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  • By Jonathan Perez

Torres vs. Babauta: The race is on

How will the death of the garment industry and the rise of the casino influence the November elections?

Saipan— The CNMI’s gubernatorial race is a two-cornered fight between the incumbent Gov. Ralph DLG Torres and former governor Juan N. Babauta. Some political observers speculate this is a one-sided contest that pits the well-oiled political machinery of the local Republican Party that’s backing Torres against the Independent Babauta. Torres has picked Senate President Arnold I. Palacios as his running mate, while Babauta has teamed up Dr. Rita A. Sablan.

Both gubernatorial candidates have their own shares of fame and shame that reflect the tests of their leadership. Both carry credentials along with their own baggage that the CNMI voters have to weigh.

Torres has been “on-the-job training” for almost two years on Capitol Hill. He had been serving as governor in acting capacity most of the time when his mentor, the late former Gov. Eloy S. Inos, was frequently off-island for his medical trips due to a lingering disease. He lost his battle in December 2015 after an unsuccessful surgery in the mainland.

Before his death, Inos and Torres went against the Hofschneider-Yumul tandem in the 2014 gubernatorial elections after their respective tickets were the top vote getters in a four-way race that included Independent bets Babauta and Juan T. Sablan, and the CNMI Democratic Party’s Edward M. Deleon Guerrero and Daniel O. Quitugua.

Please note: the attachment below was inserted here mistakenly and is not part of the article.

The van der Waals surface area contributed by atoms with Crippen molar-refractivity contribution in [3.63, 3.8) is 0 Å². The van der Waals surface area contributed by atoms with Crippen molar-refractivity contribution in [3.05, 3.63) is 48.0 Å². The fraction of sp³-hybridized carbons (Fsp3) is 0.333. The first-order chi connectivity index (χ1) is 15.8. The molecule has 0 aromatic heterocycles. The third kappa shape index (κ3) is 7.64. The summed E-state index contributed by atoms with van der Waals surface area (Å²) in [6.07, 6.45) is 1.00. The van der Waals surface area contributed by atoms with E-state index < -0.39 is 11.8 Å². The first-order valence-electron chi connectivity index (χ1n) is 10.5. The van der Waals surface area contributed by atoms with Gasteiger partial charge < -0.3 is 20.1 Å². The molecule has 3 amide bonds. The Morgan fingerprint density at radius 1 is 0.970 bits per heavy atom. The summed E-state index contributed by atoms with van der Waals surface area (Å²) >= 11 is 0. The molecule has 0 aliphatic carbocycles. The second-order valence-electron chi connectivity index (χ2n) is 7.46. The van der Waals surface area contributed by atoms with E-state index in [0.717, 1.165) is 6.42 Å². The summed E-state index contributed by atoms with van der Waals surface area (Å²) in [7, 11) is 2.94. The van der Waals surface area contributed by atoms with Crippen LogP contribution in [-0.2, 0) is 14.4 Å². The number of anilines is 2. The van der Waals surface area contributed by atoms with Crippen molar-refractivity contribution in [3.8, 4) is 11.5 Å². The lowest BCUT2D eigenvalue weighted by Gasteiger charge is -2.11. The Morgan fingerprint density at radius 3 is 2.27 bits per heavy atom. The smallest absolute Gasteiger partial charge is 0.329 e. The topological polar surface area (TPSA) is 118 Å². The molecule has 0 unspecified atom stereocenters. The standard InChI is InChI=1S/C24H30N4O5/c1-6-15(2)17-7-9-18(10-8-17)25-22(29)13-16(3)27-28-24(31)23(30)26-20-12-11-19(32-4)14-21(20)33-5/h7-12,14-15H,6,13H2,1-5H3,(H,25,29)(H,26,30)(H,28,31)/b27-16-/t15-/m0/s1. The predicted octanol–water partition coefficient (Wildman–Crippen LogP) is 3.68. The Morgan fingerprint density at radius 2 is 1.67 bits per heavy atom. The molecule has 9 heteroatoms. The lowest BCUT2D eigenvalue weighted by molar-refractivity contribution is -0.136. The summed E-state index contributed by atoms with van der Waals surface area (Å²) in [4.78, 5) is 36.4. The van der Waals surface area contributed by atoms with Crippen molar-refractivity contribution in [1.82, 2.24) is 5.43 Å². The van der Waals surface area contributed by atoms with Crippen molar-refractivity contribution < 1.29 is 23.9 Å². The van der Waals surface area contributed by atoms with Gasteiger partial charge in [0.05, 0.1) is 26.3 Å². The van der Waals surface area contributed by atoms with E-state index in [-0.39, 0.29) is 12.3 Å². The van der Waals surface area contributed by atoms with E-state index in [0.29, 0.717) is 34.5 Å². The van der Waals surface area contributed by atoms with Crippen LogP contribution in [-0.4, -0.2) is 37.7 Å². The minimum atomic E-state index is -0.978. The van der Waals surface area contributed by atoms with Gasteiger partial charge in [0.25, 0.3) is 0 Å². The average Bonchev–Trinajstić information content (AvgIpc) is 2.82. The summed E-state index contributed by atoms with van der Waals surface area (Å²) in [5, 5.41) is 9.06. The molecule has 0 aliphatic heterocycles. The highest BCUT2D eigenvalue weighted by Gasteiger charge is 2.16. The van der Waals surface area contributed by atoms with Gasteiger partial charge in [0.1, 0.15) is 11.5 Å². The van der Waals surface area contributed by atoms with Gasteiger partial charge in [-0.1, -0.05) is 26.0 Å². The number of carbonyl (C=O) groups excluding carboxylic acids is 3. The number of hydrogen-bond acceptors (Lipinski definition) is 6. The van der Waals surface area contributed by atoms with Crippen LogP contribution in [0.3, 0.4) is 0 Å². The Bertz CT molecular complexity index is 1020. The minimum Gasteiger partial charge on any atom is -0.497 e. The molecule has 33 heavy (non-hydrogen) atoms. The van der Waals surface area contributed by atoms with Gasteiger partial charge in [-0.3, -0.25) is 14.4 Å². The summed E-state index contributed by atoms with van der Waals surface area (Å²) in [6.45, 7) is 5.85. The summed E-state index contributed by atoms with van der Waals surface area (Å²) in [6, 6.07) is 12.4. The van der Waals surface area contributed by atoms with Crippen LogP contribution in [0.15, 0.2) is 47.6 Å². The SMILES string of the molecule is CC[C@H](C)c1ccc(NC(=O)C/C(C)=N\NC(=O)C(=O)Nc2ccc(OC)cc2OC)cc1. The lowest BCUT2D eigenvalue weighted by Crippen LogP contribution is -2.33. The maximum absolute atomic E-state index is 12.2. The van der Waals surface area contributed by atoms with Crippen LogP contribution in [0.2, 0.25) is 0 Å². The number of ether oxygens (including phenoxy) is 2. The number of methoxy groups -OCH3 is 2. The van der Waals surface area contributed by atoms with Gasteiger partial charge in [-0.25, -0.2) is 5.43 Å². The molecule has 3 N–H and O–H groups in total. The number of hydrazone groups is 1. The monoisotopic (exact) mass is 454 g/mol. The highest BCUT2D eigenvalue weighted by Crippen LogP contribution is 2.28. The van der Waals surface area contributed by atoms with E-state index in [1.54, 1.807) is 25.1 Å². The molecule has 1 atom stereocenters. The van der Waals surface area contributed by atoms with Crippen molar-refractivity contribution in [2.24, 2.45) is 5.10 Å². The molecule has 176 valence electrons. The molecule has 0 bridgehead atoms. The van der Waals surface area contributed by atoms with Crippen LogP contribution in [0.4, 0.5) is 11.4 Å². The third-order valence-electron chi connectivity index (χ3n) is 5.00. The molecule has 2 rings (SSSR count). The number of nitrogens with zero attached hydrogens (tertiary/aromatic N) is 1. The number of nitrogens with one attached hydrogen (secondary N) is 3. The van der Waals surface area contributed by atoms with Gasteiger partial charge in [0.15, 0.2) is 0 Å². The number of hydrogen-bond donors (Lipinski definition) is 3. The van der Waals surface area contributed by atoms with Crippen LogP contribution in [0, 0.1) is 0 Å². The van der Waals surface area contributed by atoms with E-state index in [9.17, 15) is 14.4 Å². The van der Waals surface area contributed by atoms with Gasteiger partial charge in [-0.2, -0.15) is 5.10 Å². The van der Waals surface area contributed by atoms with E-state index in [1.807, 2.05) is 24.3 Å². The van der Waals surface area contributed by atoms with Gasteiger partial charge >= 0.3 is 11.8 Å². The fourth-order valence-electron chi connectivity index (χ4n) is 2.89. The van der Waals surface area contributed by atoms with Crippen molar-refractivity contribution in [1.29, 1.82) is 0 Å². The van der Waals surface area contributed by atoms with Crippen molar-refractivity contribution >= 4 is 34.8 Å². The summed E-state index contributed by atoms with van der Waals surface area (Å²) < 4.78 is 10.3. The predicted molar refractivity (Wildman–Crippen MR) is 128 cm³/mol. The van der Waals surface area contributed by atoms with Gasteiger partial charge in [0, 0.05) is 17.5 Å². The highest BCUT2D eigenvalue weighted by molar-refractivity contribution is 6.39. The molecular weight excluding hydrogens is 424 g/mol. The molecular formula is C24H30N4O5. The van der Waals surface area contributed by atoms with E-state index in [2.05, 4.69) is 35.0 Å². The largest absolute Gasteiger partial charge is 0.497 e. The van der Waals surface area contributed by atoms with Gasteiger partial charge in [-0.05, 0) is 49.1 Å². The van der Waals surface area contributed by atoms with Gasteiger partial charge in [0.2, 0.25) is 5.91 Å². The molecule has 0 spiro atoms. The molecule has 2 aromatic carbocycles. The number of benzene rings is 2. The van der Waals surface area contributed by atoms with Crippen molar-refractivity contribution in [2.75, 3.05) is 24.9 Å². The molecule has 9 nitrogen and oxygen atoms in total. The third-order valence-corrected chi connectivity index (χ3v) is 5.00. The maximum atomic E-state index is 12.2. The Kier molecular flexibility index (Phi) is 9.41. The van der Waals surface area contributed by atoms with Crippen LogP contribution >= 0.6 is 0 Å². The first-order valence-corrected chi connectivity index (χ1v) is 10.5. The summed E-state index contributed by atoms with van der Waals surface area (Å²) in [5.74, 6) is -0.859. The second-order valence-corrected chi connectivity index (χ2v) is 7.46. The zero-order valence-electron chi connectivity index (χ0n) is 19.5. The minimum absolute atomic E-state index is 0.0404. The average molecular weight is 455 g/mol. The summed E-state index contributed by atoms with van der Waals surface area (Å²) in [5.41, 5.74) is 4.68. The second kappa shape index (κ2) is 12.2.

The economic turnaround that the CNMI experienced a few years back helped the Inos-Torres ticket win the election. The casino gaming law on Saipan was enacted under the Inos administration, while Torres was then the Senate president. House Bill 18-179 legalized casino in the CNMI, paving the way for the multibillion dollar company, Imperial Pacific International, to invest in the CNMI through casino gaming.

Inos’ administration supported casino as one of the new source of revenues that could help the CNMI’s economy, which at the time was still feeling the effects of the garment industry shutdown and the Asian financial crisis. The CNMI economy hit an all-time low of -17.5 percent in 2009.

In 2015, the Hong Kong-based Imperial Pacific opened with a temporary casino at the T Galleria Saipan while its initial gaming facility, the Imperial Palace hotel-resort, was being built in the heart of the Garapan tourist district. Amid a polarizing controversy it has generated in the community, IPI has pumped in over half-a-billion dollars to the local economy with the budget every fiscal year seeing significant increase since 2014.